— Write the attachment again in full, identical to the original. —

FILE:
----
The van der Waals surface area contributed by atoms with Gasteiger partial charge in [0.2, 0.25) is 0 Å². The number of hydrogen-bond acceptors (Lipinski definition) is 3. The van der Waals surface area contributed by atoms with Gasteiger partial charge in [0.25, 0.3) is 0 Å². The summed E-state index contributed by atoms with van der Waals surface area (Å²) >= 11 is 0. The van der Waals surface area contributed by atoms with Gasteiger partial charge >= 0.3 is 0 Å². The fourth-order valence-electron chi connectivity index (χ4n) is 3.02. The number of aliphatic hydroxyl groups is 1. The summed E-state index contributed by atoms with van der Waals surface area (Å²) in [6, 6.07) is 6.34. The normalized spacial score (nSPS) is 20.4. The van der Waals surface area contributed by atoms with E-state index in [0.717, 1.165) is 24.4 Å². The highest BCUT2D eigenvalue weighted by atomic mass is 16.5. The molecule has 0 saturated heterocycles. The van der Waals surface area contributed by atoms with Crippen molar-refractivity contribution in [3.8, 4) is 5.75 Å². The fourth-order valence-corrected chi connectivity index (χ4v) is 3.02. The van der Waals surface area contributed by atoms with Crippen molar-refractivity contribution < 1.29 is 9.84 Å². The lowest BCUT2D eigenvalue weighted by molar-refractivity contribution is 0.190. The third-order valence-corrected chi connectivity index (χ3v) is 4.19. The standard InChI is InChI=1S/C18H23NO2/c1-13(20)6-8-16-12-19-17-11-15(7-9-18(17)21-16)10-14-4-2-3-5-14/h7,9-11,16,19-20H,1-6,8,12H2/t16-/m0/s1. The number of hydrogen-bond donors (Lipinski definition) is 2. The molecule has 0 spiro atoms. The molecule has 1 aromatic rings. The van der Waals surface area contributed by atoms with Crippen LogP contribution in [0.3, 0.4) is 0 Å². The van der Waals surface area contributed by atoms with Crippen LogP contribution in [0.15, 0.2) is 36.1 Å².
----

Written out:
The van der Waals surface area contributed by atoms with Gasteiger partial charge in [0.2, 0.25) is 0 Å². The number of hydrogen-bond acceptors (Lipinski definition) is 3. The van der Waals surface area contributed by atoms with Gasteiger partial charge in [0.25, 0.3) is 0 Å². The summed E-state index contributed by atoms with van der Waals surface area (Å²) >= 11 is 0. The van der Waals surface area contributed by atoms with Gasteiger partial charge >= 0.3 is 0 Å². The fourth-order valence-electron chi connectivity index (χ4n) is 3.02. The number of aliphatic hydroxyl groups is 1. The summed E-state index contributed by atoms with van der Waals surface area (Å²) in [6, 6.07) is 6.34. The normalized spacial score (nSPS) is 20.4. The van der Waals surface area contributed by atoms with E-state index in [0.717, 1.165) is 24.4 Å². The highest BCUT2D eigenvalue weighted by atomic mass is 16.5. The molecule has 0 saturated heterocycles. The van der Waals surface area contributed by atoms with Crippen molar-refractivity contribution in [3.8, 4) is 5.75 Å². The fourth-order valence-corrected chi connectivity index (χ4v) is 3.02. The van der Waals surface area contributed by atoms with Crippen molar-refractivity contribution < 1.29 is 9.84 Å². The lowest BCUT2D eigenvalue weighted by molar-refractivity contribution is 0.190. The third-order valence-corrected chi connectivity index (χ3v) is 4.19. The standard InChI is InChI=1S/C18H23NO2/c1-13(20)6-8-16-12-19-17-11-15(7-9-18(17)21-16)10-14-4-2-3-5-14/h7,9-11,16,19-20H,1-6,8,12H2/t16-/m0/s1. The number of hydrogen-bond donors (Lipinski definition) is 2. The molecule has 0 spiro atoms. The molecule has 1 aromatic rings. The van der Waals surface area contributed by atoms with Crippen LogP contribution in [0.3, 0.4) is 0 Å². The van der Waals surface area contributed by atoms with Crippen LogP contribution in [0.15, 0.2) is 36.1 Å².